Spotify have their own content identification technologies, some of tech being legacy from their 2014 acquisition of The Echonest. Regardless it remains unclear if Spotify will use content ID to speed up the distribution of DJ mixes to their service.

If Shazam content ID is making it easier for Apple Music to speed up the distribution of DJ mixes, it means in the future the process could be opened wider to independent DJ / artists.

Meanwhile, most independent DJs will have to wait it out to be a part of Apple Music and Spotify’s DJ Mix promotion. Unless a DJ / artist is signed to a record label that is a partner supplier to Apple Music and Spotify, it’s unlikely they will be able to get their “DJ Mix Album” on to the music streaming services. Some of the record labels that are distributing DJ mixes today are Defected Records, Kitsune Musique, !K7 Records, and festivals like ARC Music Festival, Tomorrowland, Hard Festival, and online video outlets like Boiler Room — and I’m sure there are countless others (feel free to comment).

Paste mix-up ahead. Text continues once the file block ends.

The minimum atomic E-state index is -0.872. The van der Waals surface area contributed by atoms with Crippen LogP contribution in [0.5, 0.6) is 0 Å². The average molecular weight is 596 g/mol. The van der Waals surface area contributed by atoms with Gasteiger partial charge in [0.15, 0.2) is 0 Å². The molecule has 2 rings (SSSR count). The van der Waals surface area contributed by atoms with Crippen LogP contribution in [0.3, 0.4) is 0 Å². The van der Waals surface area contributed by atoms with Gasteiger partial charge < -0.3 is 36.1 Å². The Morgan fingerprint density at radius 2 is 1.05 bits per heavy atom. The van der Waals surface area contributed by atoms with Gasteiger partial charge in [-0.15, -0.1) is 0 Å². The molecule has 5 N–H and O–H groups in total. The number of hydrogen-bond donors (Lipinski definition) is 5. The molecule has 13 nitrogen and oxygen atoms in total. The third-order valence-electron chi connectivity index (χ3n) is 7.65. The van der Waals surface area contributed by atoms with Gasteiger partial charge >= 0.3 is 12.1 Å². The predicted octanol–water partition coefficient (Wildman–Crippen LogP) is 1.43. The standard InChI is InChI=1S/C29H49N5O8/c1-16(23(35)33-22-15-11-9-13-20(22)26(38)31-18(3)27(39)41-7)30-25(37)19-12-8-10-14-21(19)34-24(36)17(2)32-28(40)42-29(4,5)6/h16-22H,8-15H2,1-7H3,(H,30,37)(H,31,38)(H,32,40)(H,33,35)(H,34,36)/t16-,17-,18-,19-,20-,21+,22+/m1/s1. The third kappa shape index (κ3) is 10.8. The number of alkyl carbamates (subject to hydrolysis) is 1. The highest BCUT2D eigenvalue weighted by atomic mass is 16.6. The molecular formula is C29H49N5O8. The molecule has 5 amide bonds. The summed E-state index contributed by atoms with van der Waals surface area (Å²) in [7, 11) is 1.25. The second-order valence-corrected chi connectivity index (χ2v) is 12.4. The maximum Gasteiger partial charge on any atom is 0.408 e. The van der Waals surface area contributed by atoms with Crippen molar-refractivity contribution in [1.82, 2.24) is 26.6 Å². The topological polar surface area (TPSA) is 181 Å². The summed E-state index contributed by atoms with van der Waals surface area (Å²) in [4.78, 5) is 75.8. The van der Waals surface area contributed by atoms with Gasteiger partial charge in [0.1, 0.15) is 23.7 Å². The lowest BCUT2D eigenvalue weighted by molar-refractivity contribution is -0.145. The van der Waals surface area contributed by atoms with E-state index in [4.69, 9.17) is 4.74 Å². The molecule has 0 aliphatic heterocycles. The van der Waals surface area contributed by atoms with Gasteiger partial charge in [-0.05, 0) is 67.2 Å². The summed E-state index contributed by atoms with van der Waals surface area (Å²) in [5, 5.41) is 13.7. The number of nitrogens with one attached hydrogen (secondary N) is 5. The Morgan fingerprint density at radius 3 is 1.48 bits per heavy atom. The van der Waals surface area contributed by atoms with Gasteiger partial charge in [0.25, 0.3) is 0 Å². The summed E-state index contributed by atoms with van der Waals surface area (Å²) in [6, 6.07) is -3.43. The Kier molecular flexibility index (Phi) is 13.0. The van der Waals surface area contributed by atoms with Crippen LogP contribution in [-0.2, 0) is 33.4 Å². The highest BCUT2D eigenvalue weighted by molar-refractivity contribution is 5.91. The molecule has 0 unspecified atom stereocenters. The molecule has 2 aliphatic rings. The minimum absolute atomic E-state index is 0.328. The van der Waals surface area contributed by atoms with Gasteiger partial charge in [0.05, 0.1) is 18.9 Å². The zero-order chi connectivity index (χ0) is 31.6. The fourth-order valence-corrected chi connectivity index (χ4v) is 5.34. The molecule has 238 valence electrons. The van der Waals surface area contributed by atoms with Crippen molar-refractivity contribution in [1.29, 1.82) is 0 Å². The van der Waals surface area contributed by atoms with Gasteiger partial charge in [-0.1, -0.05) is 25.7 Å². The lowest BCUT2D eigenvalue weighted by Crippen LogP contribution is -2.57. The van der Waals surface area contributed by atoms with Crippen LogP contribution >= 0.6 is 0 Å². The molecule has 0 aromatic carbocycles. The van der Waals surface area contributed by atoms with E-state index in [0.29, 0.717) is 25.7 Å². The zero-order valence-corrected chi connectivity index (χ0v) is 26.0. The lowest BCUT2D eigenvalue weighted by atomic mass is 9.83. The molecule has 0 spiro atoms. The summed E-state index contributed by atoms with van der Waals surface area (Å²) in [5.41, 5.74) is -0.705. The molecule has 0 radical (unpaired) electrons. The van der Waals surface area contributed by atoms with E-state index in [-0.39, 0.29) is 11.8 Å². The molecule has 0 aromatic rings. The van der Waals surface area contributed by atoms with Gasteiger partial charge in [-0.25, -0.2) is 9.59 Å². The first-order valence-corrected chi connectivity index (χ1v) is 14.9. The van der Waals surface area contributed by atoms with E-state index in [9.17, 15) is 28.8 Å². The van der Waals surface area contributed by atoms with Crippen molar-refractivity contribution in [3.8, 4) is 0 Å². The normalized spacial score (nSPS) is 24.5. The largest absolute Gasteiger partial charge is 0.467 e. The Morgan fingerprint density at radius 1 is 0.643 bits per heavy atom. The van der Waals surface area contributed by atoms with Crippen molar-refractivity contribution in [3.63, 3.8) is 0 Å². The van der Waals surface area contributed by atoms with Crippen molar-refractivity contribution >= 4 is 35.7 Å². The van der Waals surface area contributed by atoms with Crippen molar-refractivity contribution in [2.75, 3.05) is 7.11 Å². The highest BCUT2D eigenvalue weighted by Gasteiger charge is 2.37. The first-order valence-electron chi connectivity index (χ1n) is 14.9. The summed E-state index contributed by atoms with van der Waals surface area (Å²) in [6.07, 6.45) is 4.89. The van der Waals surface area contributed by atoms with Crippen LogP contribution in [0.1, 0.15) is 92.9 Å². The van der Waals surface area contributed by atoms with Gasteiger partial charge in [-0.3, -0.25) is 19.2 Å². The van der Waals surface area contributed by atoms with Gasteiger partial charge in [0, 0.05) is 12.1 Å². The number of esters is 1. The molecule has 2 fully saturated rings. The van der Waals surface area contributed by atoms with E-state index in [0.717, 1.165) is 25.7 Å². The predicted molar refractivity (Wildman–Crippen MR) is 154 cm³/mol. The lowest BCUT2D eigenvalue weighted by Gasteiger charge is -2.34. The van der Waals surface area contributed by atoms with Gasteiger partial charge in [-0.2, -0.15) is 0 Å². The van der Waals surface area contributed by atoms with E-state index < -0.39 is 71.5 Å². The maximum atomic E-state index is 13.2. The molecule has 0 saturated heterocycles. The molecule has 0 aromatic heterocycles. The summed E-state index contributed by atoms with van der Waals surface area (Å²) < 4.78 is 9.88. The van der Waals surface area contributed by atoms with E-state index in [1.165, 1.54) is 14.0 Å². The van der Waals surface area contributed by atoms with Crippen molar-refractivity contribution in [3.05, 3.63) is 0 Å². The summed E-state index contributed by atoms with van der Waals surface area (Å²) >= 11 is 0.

That’s why you see some frustrated DJs distribute their DJ mixes “cloaked as podcasts” to Apple Podcasts to be associated with Apple, though that platform of course isn’t exactly Apple Music. Spotify put an end to this practice removing most all podcasts that carry unlicensed music. Mixcloud, SoundCloud and YouTube again remain the best routes for DJs to share their DJ mixes without licensing headaches.